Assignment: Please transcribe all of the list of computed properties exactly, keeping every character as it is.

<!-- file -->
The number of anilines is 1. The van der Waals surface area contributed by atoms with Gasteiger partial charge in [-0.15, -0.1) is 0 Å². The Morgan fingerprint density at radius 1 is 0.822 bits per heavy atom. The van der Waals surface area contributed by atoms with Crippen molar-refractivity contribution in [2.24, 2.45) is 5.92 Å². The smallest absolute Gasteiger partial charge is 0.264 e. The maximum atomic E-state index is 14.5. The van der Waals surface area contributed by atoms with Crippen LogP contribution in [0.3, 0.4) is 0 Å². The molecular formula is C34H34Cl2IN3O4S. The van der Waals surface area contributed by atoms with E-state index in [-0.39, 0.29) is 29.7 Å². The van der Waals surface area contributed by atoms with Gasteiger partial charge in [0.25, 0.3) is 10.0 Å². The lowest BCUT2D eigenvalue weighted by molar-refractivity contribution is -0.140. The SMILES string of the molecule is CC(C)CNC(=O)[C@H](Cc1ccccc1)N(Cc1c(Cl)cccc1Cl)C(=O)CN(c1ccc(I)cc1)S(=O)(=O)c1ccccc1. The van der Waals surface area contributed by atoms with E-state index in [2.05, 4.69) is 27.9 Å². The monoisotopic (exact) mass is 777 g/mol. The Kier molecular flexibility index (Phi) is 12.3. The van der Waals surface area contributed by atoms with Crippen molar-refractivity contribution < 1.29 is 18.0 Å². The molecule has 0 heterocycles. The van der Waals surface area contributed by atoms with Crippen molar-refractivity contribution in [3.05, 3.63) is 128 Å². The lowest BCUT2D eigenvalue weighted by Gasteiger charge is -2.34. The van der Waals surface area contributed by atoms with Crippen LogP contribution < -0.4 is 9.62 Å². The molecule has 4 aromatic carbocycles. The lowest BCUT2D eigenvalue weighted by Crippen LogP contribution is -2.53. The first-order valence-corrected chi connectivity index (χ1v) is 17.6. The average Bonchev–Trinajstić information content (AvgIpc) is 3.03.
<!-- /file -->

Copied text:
The number of anilines is 1. The van der Waals surface area contributed by atoms with Gasteiger partial charge in [-0.15, -0.1) is 0 Å². The Morgan fingerprint density at radius 1 is 0.822 bits per heavy atom. The van der Waals surface area contributed by atoms with Crippen molar-refractivity contribution in [2.24, 2.45) is 5.92 Å². The smallest absolute Gasteiger partial charge is 0.264 e. The maximum atomic E-state index is 14.5. The van der Waals surface area contributed by atoms with Crippen LogP contribution in [0.3, 0.4) is 0 Å². The molecular formula is C34H34Cl2IN3O4S. The van der Waals surface area contributed by atoms with E-state index in [-0.39, 0.29) is 29.7 Å². The van der Waals surface area contributed by atoms with Gasteiger partial charge in [0.25, 0.3) is 10.0 Å². The lowest BCUT2D eigenvalue weighted by molar-refractivity contribution is -0.140. The SMILES string of the molecule is CC(C)CNC(=O)[C@H](Cc1ccccc1)N(Cc1c(Cl)cccc1Cl)C(=O)CN(c1ccc(I)cc1)S(=O)(=O)c1ccccc1. The van der Waals surface area contributed by atoms with E-state index in [2.05, 4.69) is 27.9 Å². The monoisotopic (exact) mass is 777 g/mol. The Kier molecular flexibility index (Phi) is 12.3. The van der Waals surface area contributed by atoms with Crippen molar-refractivity contribution < 1.29 is 18.0 Å². The molecule has 0 heterocycles. The van der Waals surface area contributed by atoms with Crippen molar-refractivity contribution in [3.05, 3.63) is 128 Å². The lowest BCUT2D eigenvalue weighted by Gasteiger charge is -2.34. The van der Waals surface area contributed by atoms with Crippen LogP contribution < -0.4 is 9.62 Å². The molecule has 4 aromatic carbocycles. The lowest BCUT2D eigenvalue weighted by Crippen LogP contribution is -2.53. The first-order valence-corrected chi connectivity index (χ1v) is 17.6. The average Bonchev–Trinajstić information content (AvgIpc) is 3.03.